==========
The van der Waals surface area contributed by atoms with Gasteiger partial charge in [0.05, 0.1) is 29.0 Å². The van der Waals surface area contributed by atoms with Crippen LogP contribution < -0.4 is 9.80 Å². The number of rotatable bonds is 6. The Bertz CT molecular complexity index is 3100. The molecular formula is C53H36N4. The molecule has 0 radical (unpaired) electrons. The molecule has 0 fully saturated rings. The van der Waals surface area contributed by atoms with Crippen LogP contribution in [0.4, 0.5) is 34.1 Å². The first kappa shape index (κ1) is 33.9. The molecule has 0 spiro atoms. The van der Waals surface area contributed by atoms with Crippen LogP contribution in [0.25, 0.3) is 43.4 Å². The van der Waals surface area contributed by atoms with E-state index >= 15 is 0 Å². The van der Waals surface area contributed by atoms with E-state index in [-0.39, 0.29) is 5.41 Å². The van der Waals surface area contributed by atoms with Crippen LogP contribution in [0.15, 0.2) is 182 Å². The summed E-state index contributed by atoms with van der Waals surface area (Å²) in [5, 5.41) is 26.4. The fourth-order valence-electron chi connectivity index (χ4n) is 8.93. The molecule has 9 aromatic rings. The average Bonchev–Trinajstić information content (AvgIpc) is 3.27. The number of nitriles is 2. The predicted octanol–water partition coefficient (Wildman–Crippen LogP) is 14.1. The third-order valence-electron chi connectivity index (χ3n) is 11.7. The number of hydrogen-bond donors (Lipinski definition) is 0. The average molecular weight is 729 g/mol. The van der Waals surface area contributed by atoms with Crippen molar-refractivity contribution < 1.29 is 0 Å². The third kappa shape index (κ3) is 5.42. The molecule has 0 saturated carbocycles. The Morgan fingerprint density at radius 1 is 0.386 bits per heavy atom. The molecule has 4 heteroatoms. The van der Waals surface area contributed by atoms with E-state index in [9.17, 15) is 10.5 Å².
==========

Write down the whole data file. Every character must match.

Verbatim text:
The van der Waals surface area contributed by atoms with Gasteiger partial charge in [0.05, 0.1) is 29.0 Å². The van der Waals surface area contributed by atoms with Crippen LogP contribution < -0.4 is 9.80 Å². The number of rotatable bonds is 6. The Bertz CT molecular complexity index is 3100. The molecular formula is C53H36N4. The molecule has 0 radical (unpaired) electrons. The molecule has 0 fully saturated rings. The van der Waals surface area contributed by atoms with Crippen LogP contribution in [0.4, 0.5) is 34.1 Å². The first kappa shape index (κ1) is 33.9. The molecule has 0 spiro atoms. The van der Waals surface area contributed by atoms with Crippen LogP contribution in [0.25, 0.3) is 43.4 Å². The van der Waals surface area contributed by atoms with E-state index >= 15 is 0 Å². The van der Waals surface area contributed by atoms with E-state index in [-0.39, 0.29) is 5.41 Å². The van der Waals surface area contributed by atoms with Crippen LogP contribution in [0.15, 0.2) is 182 Å². The summed E-state index contributed by atoms with van der Waals surface area (Å²) in [5, 5.41) is 26.4. The fourth-order valence-electron chi connectivity index (χ4n) is 8.93. The molecule has 9 aromatic rings. The average Bonchev–Trinajstić information content (AvgIpc) is 3.27. The number of nitriles is 2. The predicted octanol–water partition coefficient (Wildman–Crippen LogP) is 14.1. The third-order valence-electron chi connectivity index (χ3n) is 11.7. The number of hydrogen-bond donors (Lipinski definition) is 0. The average molecular weight is 729 g/mol. The van der Waals surface area contributed by atoms with Crippen molar-refractivity contribution < 1.29 is 0 Å². The third kappa shape index (κ3) is 5.42. The molecule has 0 saturated carbocycles. The Morgan fingerprint density at radius 1 is 0.386 bits per heavy atom. The molecule has 4 heteroatoms. The van der Waals surface area contributed by atoms with E-state index in [9.17, 15) is 10.5 Å².